“These are just examples of new forms of campaigning. The format and its sharing across social media, also, try to speak to young voters.”

The electorate is in a fractioned and disillusioned moon. The media risk to enter into a vicious cycle of disillusion.

New tools and platforms: Twitter & The Guardian

When talking about radical changes in the way we deliver the news, social media play an essential role.
Joanna Geary
Photo Credit: Cristiana Ferrauti
That is why Joanna Geary, The Guardian’s digital development editor, train newsrooms to new digital practices, by using the latest tools for research stories and discover the trends in their audience.

Twitter comes first and foremost as an example.

Twitter's figures - in more than 140 characters
Vine, multi-photo, animated gift, emoji, and mobile videos are some of the additional gadgets that can really attract more users thus, more viewers/readers/audience.

Web-twitter tools:
Twittersearch - for news gathering
TweetDeck for monitoring and scheduled tweets.

The aim is to make the news more eye-catching. The same objective is in the list for the Data section of The Guardian.

Alberto Nardelli
Photo Credit: Cristiana Ferrauti
“More data than ever before have been introduced – said Alberto Nardelli, data editor at The Guardian -, but it doesn't come as natural consequence that more human knowledge has been introduced.
The important questions to bear in mind when delivering statistics, surveys, or other figures are: Why these numbers matters? How relevant are for people's lives?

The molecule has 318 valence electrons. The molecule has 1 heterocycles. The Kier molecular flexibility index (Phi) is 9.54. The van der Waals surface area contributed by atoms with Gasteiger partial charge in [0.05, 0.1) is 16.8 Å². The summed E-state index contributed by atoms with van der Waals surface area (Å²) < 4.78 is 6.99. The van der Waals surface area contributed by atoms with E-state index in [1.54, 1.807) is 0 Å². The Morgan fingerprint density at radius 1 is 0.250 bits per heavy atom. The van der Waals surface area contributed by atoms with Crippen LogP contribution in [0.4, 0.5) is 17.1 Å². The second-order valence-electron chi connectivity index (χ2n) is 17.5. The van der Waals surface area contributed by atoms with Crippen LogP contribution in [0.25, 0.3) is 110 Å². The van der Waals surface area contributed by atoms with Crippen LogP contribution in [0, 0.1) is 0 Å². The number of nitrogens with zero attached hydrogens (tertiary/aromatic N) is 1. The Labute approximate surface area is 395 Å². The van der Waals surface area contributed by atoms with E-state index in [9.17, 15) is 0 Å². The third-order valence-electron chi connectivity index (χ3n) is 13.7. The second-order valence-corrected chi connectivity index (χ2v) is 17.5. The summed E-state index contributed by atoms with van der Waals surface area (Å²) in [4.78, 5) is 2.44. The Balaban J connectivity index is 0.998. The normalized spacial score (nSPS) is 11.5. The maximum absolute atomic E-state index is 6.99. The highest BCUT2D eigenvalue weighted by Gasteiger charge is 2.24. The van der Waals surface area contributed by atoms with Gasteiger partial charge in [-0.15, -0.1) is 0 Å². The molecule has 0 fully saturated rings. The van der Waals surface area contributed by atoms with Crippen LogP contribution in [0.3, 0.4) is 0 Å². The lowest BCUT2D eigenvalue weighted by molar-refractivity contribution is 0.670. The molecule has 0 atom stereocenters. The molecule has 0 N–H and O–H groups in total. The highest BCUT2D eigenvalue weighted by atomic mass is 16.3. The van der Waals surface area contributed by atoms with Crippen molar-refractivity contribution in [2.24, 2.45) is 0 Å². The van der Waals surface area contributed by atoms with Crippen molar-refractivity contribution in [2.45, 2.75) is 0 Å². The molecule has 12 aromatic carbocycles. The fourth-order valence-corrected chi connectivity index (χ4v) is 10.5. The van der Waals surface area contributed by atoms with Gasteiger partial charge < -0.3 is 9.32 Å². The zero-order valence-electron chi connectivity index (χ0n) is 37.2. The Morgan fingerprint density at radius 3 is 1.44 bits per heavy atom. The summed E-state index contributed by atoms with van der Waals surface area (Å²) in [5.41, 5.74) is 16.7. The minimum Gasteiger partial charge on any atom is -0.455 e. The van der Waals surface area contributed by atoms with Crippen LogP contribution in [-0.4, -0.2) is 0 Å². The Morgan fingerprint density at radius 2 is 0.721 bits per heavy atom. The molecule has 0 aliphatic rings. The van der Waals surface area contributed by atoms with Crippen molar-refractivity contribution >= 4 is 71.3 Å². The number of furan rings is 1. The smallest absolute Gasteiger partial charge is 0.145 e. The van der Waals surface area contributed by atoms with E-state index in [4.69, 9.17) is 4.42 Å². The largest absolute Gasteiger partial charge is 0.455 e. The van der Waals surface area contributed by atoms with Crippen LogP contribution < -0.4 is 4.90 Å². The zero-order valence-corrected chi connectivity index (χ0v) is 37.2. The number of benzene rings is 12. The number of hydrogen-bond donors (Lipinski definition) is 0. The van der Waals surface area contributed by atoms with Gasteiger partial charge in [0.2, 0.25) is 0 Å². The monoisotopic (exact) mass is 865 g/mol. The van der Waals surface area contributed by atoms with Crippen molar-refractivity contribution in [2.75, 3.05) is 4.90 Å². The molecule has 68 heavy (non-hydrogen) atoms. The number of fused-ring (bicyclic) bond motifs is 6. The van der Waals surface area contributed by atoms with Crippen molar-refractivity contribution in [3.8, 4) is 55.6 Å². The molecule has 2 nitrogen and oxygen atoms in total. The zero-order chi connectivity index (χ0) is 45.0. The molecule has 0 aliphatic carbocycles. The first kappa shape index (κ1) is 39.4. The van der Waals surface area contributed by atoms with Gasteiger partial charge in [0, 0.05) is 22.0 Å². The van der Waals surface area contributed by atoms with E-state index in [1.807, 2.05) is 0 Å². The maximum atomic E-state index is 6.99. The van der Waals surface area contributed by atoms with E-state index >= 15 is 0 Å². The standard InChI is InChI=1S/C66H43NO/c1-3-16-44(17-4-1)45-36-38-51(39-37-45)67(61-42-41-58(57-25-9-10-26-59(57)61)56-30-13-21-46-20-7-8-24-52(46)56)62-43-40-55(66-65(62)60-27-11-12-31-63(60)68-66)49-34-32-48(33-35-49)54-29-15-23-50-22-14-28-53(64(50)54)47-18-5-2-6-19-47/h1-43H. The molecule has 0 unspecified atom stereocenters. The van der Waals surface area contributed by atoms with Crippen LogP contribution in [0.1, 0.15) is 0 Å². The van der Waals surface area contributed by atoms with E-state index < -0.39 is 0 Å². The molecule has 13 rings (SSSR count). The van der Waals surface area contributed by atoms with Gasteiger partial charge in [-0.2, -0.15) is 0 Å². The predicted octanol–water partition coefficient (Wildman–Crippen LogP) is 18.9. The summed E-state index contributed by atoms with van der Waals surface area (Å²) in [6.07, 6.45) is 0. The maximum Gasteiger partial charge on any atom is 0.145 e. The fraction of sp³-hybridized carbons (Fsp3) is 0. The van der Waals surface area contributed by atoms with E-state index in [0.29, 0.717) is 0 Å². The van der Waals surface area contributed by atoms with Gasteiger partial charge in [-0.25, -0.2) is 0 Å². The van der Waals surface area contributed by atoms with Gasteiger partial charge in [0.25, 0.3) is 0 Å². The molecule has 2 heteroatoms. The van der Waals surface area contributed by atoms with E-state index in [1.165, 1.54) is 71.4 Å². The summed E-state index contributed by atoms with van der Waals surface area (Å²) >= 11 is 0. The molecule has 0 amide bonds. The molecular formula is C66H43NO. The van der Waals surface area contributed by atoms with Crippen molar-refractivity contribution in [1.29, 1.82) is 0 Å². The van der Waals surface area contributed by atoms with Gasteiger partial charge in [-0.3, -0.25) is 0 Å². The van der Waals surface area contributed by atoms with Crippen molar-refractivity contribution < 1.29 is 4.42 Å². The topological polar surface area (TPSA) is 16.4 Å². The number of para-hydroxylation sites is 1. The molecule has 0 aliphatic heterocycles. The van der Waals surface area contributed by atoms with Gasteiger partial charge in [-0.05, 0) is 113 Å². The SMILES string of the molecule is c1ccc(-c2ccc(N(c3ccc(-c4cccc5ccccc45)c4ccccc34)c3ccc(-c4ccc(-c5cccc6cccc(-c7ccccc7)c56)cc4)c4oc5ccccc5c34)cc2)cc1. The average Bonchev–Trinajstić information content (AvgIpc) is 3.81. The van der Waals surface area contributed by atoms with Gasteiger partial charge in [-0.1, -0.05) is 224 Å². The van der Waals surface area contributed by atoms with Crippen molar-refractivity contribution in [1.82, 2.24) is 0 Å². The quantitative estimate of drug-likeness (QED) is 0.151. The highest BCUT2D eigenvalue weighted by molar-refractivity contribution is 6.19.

The challenge for data journalism is to tell the stories behind numbers in a more compelling, relevant, insightful, original way.

There are many ways to tell a story, Mr Nardelli continues.

Some examples?
1)       Short compelling stories, which tell one or two bits of information. A lot of data, but conveyed in simple visual approach.

2)       Insightfulness and analysis of those data. It is mainly about the stories, and the people around the data. http://www.theguardian.com/global-development/datablog/2015/mar/27/asylum-applications-rich-countries-highest-since-1992

3)       Attractive graphs, data, figures.
For example, how to represent changes from the last election and how do they make polling interesting?
People may not be so interested in detailed polls, but they would look more at the potential combinations between results and policies, says Alberto Nardelli. Thus, the challenge: how to illustrate these combinations.

Photo Credit: Cristiana Ferrauti

Engaging Young People in Politics - Showcase

Photo Credit: Cristiana Ferrauti
The turnout for General Election has decreased over the years.